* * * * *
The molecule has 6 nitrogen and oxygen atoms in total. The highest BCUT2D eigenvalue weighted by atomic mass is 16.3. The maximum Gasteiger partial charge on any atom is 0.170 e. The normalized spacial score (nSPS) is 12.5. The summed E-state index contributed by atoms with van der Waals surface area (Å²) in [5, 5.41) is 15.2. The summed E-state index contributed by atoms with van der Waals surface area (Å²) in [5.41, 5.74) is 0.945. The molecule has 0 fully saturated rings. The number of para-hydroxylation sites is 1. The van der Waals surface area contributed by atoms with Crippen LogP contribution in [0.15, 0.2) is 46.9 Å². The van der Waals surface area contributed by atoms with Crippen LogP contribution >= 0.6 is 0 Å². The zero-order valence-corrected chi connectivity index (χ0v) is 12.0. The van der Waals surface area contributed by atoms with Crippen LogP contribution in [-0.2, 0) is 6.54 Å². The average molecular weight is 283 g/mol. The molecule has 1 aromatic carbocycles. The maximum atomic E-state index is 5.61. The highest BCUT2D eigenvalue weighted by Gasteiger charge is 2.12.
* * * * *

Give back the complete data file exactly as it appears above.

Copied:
The molecule has 6 nitrogen and oxygen atoms in total. The highest BCUT2D eigenvalue weighted by atomic mass is 16.3. The maximum Gasteiger partial charge on any atom is 0.170 e. The normalized spacial score (nSPS) is 12.5. The summed E-state index contributed by atoms with van der Waals surface area (Å²) in [5, 5.41) is 15.2. The summed E-state index contributed by atoms with van der Waals surface area (Å²) in [5.41, 5.74) is 0.945. The molecule has 0 fully saturated rings. The number of para-hydroxylation sites is 1. The van der Waals surface area contributed by atoms with Crippen LogP contribution in [0.15, 0.2) is 46.9 Å². The van der Waals surface area contributed by atoms with Crippen LogP contribution >= 0.6 is 0 Å². The zero-order valence-corrected chi connectivity index (χ0v) is 12.0. The van der Waals surface area contributed by atoms with Crippen LogP contribution in [-0.2, 0) is 6.54 Å². The average molecular weight is 283 g/mol. The molecule has 1 aromatic carbocycles. The maximum atomic E-state index is 5.61. The highest BCUT2D eigenvalue weighted by Gasteiger charge is 2.12.